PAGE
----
Force cannot restore legitimacy, trust or confidence, nor can it magically erase the consequences of a still-unfolding national trauma.
The Chinese authorities threatening to punish workers who refuse to return to work are getting a lesson in the limits of force in an unprecedented national trauma: a bayonet in the back will not restore the legitimacy and confidence that have been lost.
There are two enormous blind spots in conventional media coverage of the pandemic:
1. The limits of force in restoring China's economy to pre-pandemic levels.
2. The longer term (i.e. second-order) consequences of the immense trauma experienced by the Chinese people.
While the media focuses on questionable statistics and economic claims--factories are already back to 60% capacity, etc.-- little attention has been paid to the tremendous losses. For me, a photo of a young woman weeping inconsolably as the body of her mother was unceremoniously hauled away to the crematorium crystallized the cost, the losses and the national trauma.
For this was not the first tragedy of the pandemic to befall this young person; her father had also died 20 days earlier of the coronavirus. This young person lost both parents in the space of a month to the pandemic.
Everyone knows the Chinese government uses statistics to fashion positive political optics of the Chinese Communist Party (CCP).
But for secrets and lies in service of political optics to have unleashed the virus on the entire nation--that is beyond the usual official rigging of statistics to serve Party optics. It is a complete betrayal of the Chinese people, and betrayal has long-lasting consequences.
Once trust, faith in institutions and confidence are lost, they cannot be recovered without much time and many small good faith steps; even one further betrayal will destroy whatever has been slowly regained.
Beneath the surface, confidence has been eroding for years. Despite the "permanently positive news" of bogus GDP statistics, China's economy has been stagnating for the past few years, and the trade war was not the primary cause: unnoticed by a myopic Western financial media, China's economy has shifted from a dependence on increasing production and direct foreign investment (FDI) to a largely hidden dependence on speculation.
Companies don't have earnings from production, they have gains from speculating in debt and the stocks of other companies. Households aren't getting wealthier because they're producing more but because their real estate holding are rising in what's been presented as a permanently expanding housing bubble.
This is one of the hidden costs of sacrificing reality to serve political optics: the average person has sensed the stagnation, but they've had little appreciation of the increasing fragility that left China's pre-pandemic economy exquisitely vulnerable to an external shock.
The collapse of confidence has weakened the power of authorities' threats. Trauma dulls the normal fear of punishment, as the pandemic's punishments have stripped the traumatized of fear.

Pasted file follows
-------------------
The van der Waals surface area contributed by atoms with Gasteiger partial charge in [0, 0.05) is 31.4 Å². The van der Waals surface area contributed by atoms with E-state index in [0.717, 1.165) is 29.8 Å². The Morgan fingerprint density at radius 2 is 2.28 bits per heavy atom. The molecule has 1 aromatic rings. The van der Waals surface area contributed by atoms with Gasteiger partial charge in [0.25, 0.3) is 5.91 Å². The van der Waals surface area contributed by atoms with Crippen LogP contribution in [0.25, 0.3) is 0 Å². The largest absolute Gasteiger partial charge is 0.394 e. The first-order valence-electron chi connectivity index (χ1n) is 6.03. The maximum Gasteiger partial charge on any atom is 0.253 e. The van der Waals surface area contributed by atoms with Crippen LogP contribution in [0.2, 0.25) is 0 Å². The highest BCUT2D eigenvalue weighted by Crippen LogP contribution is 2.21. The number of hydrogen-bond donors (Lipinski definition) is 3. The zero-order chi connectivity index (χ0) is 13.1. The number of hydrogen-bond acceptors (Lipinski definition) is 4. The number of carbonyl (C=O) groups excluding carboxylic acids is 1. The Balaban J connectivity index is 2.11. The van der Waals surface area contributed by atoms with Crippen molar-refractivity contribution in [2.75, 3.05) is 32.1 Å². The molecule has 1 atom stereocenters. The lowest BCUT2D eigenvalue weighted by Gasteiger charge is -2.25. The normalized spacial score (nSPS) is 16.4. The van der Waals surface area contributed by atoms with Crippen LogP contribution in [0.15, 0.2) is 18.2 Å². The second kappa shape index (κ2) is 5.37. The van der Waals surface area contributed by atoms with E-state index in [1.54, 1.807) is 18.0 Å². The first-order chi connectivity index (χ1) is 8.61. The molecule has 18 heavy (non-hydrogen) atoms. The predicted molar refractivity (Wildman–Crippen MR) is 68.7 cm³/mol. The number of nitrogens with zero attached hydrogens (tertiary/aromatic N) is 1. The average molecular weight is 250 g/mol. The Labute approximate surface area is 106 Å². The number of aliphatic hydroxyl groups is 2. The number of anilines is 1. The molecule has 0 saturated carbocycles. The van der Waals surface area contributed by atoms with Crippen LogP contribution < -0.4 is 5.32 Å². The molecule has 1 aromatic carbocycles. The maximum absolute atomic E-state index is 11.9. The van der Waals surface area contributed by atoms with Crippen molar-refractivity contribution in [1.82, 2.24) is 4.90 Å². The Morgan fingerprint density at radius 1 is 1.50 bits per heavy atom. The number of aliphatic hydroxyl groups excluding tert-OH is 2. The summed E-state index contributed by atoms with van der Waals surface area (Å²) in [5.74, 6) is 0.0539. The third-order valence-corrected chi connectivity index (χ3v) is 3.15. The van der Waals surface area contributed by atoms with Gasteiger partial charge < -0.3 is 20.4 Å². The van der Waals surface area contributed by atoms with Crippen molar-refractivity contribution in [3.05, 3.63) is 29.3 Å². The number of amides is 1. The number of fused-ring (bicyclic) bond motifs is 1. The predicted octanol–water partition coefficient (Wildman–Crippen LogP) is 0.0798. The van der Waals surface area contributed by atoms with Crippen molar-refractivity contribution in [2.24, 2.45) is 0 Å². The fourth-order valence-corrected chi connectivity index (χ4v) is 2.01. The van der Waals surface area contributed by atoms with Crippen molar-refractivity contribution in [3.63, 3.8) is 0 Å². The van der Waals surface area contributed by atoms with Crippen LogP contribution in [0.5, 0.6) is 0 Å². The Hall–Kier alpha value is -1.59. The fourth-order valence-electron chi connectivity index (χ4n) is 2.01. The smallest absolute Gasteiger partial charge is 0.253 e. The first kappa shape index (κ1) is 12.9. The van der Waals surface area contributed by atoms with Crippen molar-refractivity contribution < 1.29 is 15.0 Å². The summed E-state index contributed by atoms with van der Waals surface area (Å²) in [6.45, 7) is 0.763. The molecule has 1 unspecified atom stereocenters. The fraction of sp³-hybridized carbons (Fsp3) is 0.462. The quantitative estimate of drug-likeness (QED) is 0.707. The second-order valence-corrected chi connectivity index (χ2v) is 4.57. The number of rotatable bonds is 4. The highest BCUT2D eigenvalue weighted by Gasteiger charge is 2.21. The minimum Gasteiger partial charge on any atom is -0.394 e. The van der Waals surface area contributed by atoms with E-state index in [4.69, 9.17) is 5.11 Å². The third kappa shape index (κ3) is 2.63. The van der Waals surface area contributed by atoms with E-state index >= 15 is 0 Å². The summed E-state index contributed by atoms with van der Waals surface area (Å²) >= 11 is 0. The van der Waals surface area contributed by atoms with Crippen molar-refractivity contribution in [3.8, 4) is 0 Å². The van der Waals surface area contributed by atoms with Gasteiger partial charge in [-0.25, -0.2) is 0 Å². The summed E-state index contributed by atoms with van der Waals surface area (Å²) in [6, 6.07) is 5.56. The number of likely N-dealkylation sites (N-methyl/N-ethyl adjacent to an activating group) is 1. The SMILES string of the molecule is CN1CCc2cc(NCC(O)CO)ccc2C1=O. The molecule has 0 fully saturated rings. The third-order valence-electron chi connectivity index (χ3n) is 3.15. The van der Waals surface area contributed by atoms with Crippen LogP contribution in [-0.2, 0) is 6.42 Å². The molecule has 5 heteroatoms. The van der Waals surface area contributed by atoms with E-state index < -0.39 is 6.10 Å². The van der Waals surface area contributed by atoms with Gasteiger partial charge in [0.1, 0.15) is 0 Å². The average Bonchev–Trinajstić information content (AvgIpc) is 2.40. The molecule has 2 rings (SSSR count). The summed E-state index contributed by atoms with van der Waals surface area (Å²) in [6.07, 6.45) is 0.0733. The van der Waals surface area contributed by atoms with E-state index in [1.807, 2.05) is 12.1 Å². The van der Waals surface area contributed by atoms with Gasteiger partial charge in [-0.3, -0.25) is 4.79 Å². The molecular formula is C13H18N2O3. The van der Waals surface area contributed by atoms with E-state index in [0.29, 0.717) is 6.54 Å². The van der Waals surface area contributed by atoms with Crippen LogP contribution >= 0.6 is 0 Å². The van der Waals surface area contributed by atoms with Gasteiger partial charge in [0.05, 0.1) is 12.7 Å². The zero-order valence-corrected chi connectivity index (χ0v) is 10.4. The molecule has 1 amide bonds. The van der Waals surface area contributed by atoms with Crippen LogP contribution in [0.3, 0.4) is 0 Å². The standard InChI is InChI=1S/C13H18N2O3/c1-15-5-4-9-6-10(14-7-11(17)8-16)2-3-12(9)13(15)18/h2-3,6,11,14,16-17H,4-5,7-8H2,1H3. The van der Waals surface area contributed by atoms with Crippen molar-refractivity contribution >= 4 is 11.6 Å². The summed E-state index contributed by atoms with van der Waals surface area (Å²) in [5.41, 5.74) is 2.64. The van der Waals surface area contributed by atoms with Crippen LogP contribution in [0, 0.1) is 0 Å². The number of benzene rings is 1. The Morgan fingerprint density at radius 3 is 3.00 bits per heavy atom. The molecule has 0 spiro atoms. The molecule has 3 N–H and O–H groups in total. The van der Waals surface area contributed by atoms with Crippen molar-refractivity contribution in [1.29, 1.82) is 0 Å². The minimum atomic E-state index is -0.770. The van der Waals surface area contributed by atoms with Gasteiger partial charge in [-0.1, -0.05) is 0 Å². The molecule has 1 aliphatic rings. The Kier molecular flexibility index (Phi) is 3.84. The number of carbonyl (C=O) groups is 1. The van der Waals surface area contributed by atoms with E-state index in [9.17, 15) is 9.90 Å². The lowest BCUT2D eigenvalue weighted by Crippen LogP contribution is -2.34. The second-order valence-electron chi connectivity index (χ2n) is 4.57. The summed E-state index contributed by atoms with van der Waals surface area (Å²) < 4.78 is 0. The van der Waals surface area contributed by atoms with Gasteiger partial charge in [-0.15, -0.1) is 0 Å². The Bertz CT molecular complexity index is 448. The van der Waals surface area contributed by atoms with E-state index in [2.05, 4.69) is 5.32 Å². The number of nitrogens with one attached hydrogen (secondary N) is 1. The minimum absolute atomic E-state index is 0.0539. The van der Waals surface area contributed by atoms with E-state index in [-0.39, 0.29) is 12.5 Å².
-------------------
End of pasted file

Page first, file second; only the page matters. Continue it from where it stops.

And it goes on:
The limits of over-stretched authorities' powers are also becoming visible. If 40% of a factory's workforce doesn't show up when ordered to do so, are there sufficient police to search for workers who returned to their home villages 1,000 kilometers away and put a bayonet in the back of each one? And then what? Will police officers be assigned to watch the workers 24/7 so they can't escape? The practical limits on force are increasingly apparent.
And what about the borrowing and spending China's economy has become dependent on for growth? Will bayonets be shoved in the backs of potential borrowers to make sure they sign loan documents? Will bayonets be shoved in the backs of potential buyers of empty flats in empty buildings in ghost cities?
Will a bayonet in the back of a flat-broke small business owner pay his overdue rent?
Force cannot restore legitimacy, trust or confidence, nor can it magically erase the consequences of a still-unfolding national trauma. The limits of force apply not just to China but to every national elite that reckons it can force the genie back in the bottle and magically restore legitimacy, trust and confidence to pre-pandemic levels.
Trauma has consequences, and they don't disappear in a matter of days or weeks. Rather, these consequences unleash consequences of their own, i.e. second-order effects, that are beyond the reach of propaganda or force.
When force fails, threats lose their potency and whatever shreds of legitimacy, trust or confidence that survived the trauma evaporate.
A bayonet in the back doesn't restore the confidence of the traumatized, especially when the pandemic is still expanding globally.
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Will You Be Richer or Poorer?: Profit, Power, and AI in a Traumatized World ($13)
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The Adventures of the Consulting Philosopher: The Disappearance of Drake $1.29 (Kindle), $8.95 (print); read the first chapters for free (PDF)
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